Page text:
The importance of documentation in art preservation, and LI-MA's documentation services.

LI-MA preserves media art in order to safeguard it for the long term, and documentation is an important part of this. Documentation, for LI-MA, includes not only the work’s content, but also the compilation of essential source material that addresses a work’s historical context and technical specifications, which can be found in video registrations, literature, various configurations and technical manuals.


Toen en Nu (1990) - Geert Mul
Registratie Schiedam. Prod. LI-MA


Documentation can be oriented towards the past, often remaining after a work has been acquired, presented and experienced; or it can be future-oriented, consisting of documentation that forms the basis for a presentation, installation, reconstruction, or reinterpretation of a work. This is especially true for performances and NetArt but also for interactive, networked and live art works. The goal of preservation is to maintain an artwork in such a way that it is accessible to future generations while adhering to artist intention as closely as possible. Artist intention is an abstract notion that refers to an artist’s intent for a work at the time of creation. This can include characteristics that may potentially degrade or change with time, altering how an artwork is perceived and, if left unpreserved, potentially reaching a point at which an artist would no longer recognize the work as their own. Documentation maps the content, meaning, context, versions and iterations of a work as well as providing a description of any preservation actions taken. It can be in the form of text, video, screenshots, pictures, instruction manuals and even audience documentation. The comprehensive documentation of a work is of paramount importance when one wants to understand its significance and meaning well into the future.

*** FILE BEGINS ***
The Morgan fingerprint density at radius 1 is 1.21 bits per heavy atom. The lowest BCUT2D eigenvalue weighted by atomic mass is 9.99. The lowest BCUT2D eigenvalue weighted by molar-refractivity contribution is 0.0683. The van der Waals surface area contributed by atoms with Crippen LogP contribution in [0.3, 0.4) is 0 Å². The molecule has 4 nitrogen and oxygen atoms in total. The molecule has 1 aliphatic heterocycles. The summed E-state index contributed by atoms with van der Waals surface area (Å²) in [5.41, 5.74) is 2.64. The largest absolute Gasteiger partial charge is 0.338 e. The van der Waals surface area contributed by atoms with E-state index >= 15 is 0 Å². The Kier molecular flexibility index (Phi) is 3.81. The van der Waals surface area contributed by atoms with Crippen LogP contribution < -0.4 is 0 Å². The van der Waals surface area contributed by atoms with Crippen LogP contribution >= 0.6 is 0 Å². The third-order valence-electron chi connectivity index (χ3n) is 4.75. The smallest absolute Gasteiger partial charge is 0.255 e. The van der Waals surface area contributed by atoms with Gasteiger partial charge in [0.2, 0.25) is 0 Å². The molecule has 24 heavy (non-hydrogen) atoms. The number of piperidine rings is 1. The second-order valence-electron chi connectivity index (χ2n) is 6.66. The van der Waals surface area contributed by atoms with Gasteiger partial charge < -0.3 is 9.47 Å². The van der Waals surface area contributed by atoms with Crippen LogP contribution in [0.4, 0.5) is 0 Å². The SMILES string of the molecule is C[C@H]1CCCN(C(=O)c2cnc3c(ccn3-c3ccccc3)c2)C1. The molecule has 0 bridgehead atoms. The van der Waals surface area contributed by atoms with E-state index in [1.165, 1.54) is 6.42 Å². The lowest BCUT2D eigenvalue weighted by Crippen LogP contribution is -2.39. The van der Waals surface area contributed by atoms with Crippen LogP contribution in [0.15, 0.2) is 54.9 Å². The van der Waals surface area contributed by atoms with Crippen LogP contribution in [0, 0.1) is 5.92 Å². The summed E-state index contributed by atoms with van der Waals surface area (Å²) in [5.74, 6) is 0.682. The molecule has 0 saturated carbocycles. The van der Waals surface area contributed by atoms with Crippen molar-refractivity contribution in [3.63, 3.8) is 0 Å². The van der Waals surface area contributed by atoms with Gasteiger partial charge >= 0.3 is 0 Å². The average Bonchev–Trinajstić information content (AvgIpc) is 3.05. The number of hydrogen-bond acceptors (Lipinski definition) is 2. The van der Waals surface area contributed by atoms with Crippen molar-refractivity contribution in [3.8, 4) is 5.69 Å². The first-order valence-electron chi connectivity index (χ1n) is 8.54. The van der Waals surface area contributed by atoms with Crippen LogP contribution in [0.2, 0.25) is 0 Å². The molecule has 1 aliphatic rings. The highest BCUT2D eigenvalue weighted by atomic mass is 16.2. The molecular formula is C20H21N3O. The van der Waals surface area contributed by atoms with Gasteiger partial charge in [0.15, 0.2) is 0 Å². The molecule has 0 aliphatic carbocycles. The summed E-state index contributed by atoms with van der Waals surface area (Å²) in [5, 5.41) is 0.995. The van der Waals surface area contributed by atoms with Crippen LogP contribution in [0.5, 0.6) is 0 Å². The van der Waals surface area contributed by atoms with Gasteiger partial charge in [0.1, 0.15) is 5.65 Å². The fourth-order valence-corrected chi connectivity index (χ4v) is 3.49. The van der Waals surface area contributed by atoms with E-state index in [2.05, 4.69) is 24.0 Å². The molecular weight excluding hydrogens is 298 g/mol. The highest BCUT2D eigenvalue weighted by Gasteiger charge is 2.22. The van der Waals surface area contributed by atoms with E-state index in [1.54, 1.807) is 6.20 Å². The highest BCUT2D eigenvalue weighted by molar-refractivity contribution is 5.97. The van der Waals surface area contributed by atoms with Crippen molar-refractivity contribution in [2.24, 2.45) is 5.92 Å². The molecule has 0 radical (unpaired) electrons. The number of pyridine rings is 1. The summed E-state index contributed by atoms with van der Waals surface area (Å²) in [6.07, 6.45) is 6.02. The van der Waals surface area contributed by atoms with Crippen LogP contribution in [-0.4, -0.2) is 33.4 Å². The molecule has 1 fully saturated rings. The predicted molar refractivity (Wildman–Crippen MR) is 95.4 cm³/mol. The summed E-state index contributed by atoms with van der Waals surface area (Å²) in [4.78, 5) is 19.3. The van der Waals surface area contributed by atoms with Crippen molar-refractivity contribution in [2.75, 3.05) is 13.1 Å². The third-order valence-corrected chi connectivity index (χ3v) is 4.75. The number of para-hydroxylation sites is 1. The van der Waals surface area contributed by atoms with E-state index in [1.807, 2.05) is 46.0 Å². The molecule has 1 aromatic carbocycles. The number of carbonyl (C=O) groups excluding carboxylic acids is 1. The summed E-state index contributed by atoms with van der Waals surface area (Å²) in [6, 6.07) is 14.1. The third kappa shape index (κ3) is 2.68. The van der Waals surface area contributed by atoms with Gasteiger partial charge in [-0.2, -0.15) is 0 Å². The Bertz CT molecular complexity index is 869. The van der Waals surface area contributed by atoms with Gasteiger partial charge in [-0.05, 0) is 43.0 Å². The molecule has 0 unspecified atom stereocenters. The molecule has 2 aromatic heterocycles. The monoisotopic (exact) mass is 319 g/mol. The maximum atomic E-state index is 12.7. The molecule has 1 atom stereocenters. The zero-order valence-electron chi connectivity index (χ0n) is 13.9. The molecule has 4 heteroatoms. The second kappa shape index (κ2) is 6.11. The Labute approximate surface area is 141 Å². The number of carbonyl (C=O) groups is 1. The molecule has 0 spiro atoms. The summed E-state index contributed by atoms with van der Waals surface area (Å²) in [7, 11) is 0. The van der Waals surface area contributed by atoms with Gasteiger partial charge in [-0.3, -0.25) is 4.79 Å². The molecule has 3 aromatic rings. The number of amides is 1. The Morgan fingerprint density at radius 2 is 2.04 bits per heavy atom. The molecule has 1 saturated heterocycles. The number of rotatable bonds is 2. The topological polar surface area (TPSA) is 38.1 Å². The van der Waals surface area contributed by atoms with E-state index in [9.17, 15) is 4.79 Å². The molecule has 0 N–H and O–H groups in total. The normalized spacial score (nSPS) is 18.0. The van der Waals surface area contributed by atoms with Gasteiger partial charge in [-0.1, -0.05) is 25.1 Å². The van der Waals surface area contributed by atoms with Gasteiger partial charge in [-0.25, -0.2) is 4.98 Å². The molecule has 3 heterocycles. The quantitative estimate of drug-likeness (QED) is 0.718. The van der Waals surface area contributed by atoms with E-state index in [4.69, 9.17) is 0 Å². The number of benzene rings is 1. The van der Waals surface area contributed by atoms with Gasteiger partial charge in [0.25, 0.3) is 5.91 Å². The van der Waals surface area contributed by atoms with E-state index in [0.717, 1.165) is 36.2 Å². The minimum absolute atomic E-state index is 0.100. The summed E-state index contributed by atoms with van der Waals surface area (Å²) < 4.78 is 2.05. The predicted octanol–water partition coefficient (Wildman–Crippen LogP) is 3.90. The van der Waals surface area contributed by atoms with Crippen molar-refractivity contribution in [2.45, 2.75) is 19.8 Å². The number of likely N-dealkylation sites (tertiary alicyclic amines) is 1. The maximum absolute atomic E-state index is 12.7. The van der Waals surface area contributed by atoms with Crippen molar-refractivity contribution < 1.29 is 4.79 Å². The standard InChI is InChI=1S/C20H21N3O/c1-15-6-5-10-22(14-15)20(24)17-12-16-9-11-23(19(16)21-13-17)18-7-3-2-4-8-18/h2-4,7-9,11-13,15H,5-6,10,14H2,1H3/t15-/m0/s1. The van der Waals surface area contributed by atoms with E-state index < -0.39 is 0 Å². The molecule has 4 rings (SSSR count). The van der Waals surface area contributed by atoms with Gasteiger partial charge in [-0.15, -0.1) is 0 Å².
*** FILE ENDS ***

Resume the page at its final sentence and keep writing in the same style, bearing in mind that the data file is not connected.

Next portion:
What can LI-MA offer in terms of documentation?

LI-MA can provide and compile comprehensive documentation for your digital and performative artworks. This includes gathering documents related to a work’s acquisition, exhibition history, or meaning as well as creating condition reports, treatment proposals, registrations, or treatment reports. There are many different possibilities and ways to document. What needs to be documented and to what level of detail depends on the purpose of the documentation. For this, LI-MA offers guidelines that address the description of complex artworks and the creation of split-screen video documentation, which explores and records the functionality and interactivity of artworks. Equally important is the development of a platform and knowledge base that allows the sharing and reuse of this information. For this purpose LI-MA uses MediaWiki for its case study documentation and GitLab for version control.



W662_1338834-Morgane-Stricot-&-Matthieu-Vlaminck (1).jpg

Thorough and comprehensive documentation starts early, and should if possible be incorporated into the artistic process. To achieve this goal, LI-MA created the Artwork Documentation Tool. This tool supports artists, by providing step-by-step instructions on how they can document their own works. In this way artists can be in control of how their work is perceived and presented in the future by providing the essential content and context themselves.
LI-MA is always seeking to improve its practices by researching new methods for the documentation, transmission and preservation of media art, digital art and performances.

If you wish to enquire what LI-MA can do for you please contact us using the form below. Do you want to know what else LI-MA gets up to? Then use the buttons below to learn more.